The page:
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(Reuters) - Jose Mourinho explained how happy he was with his Manchester United project on Friday, acknowledging that it was "easy to feel at home" with one of the world's biggest clubs.
It was not the most comfortable nor consistent of starts for Mourinho at Old Trafford as he struggled to find his best team and the Portuguese coach often cut a distracted figure as he bemoaned the pitfalls of living alone in his Manchester hotel.
Yet after an impressive spell for his expensively-assembled team, and now with a largely injury-free squad bearing a settled look, Mourinho is looking forward to his first festive season at United with a touch of his old unassailable confidence.
"The people want to be happy again..." Mourinho told a news conference on Friday, with his side sitting in sixth place in the Premier League. "So five or six months here, (I was) really feeling at home so it was quite easy.
"Obviously, expectations are high, results up and down and we are in a position that is not where we want to be, but in terms of passion for my work and my new club, I'm feeling really happy here."
On Monday, former United manager David Moyes, who along with his successor Louis van Gaal found Alex Ferguson too hard an act to follow, makes his return to Old Trafford with his struggling Sunderland team.
Yet though Mourinho faced a similar stuttering start to this most formidable of jobs, he has guided United within four points of the top four in the Premier League and into the last 32 of the Europa League on the back of 10 undefeated matches.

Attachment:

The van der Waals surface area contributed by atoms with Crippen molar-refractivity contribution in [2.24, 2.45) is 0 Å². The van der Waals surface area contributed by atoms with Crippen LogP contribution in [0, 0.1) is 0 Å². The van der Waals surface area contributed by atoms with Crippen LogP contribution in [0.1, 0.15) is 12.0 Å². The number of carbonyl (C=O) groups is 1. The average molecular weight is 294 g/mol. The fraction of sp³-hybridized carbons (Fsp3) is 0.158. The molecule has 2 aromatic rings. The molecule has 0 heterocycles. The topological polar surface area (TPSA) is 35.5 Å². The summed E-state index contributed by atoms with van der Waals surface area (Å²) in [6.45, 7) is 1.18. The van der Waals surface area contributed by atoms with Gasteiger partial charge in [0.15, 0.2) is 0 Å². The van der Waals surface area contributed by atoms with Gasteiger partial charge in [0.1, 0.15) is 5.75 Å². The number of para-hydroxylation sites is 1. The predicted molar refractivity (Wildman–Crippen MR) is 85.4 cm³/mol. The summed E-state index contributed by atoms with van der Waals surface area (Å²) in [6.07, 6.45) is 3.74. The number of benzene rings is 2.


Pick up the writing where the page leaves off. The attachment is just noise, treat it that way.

Revealing he had never spoken to Moyes about the United job, Mourinho recalled how he felt about finally landing a role he coveted.
"For me it was a difficult job but easy to feel at home, easy to feel good in the club, easy to feel the club has progressed," he said.
With practically a full squad available to him for the congested holiday programme, Mourinho again queried the fairness of the league's fixture schedule, with United facing a tighter programme than leaders Chelsea, who they trail by 13 points.
"The busy period is for some clubs, not for everyone, because when you analyse, there is no congestion for them (Chelsea)," Mourinho said.
"The fixtures are chosen to give some rest for some and create problems for others but we are used to it because we are in the Europa League, which creates more difficulties. So it is just more of the same."
Reporting by Ian Chadband in London; Editing by Ken Ferris